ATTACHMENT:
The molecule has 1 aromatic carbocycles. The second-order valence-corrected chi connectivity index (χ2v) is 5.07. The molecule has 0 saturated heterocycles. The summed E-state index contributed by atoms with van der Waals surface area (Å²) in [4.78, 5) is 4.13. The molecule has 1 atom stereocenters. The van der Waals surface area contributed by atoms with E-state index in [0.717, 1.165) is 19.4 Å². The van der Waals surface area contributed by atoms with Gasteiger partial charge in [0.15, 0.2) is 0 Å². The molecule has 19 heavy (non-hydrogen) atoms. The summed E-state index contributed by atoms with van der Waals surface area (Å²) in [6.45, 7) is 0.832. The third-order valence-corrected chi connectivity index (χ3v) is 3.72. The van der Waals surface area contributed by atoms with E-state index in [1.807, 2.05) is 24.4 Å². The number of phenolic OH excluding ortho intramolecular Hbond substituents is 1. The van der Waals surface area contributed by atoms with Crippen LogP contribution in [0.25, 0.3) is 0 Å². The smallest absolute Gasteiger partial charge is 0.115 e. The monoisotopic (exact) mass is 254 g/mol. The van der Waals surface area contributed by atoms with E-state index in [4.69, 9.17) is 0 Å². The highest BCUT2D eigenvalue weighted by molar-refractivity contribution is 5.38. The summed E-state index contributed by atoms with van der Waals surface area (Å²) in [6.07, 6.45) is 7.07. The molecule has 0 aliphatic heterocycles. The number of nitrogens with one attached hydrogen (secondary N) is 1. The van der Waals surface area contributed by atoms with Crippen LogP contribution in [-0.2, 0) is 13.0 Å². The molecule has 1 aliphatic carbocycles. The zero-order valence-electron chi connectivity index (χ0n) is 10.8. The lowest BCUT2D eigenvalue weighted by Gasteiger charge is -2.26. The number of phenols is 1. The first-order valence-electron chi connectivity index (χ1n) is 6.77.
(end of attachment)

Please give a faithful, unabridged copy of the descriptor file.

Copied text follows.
The molecule has 1 aromatic carbocycles. The second-order valence-corrected chi connectivity index (χ2v) is 5.07. The molecule has 0 saturated heterocycles. The summed E-state index contributed by atoms with van der Waals surface area (Å²) in [4.78, 5) is 4.13. The molecule has 1 atom stereocenters. The van der Waals surface area contributed by atoms with E-state index in [0.717, 1.165) is 19.4 Å². The van der Waals surface area contributed by atoms with Gasteiger partial charge in [0.15, 0.2) is 0 Å². The molecule has 19 heavy (non-hydrogen) atoms. The summed E-state index contributed by atoms with van der Waals surface area (Å²) in [6.45, 7) is 0.832. The third-order valence-corrected chi connectivity index (χ3v) is 3.72. The van der Waals surface area contributed by atoms with E-state index in [1.807, 2.05) is 24.4 Å². The number of phenolic OH excluding ortho intramolecular Hbond substituents is 1. The van der Waals surface area contributed by atoms with Crippen LogP contribution in [0.25, 0.3) is 0 Å². The smallest absolute Gasteiger partial charge is 0.115 e. The monoisotopic (exact) mass is 254 g/mol. The van der Waals surface area contributed by atoms with E-state index in [4.69, 9.17) is 0 Å². The highest BCUT2D eigenvalue weighted by molar-refractivity contribution is 5.38. The summed E-state index contributed by atoms with van der Waals surface area (Å²) in [6.07, 6.45) is 7.07. The molecule has 0 aliphatic heterocycles. The number of nitrogens with one attached hydrogen (secondary N) is 1. The van der Waals surface area contributed by atoms with Crippen LogP contribution in [-0.2, 0) is 13.0 Å². The molecule has 1 aliphatic carbocycles. The zero-order valence-electron chi connectivity index (χ0n) is 10.8. The lowest BCUT2D eigenvalue weighted by Gasteiger charge is -2.26. The number of phenols is 1. The first-order valence-electron chi connectivity index (χ1n) is 6.77.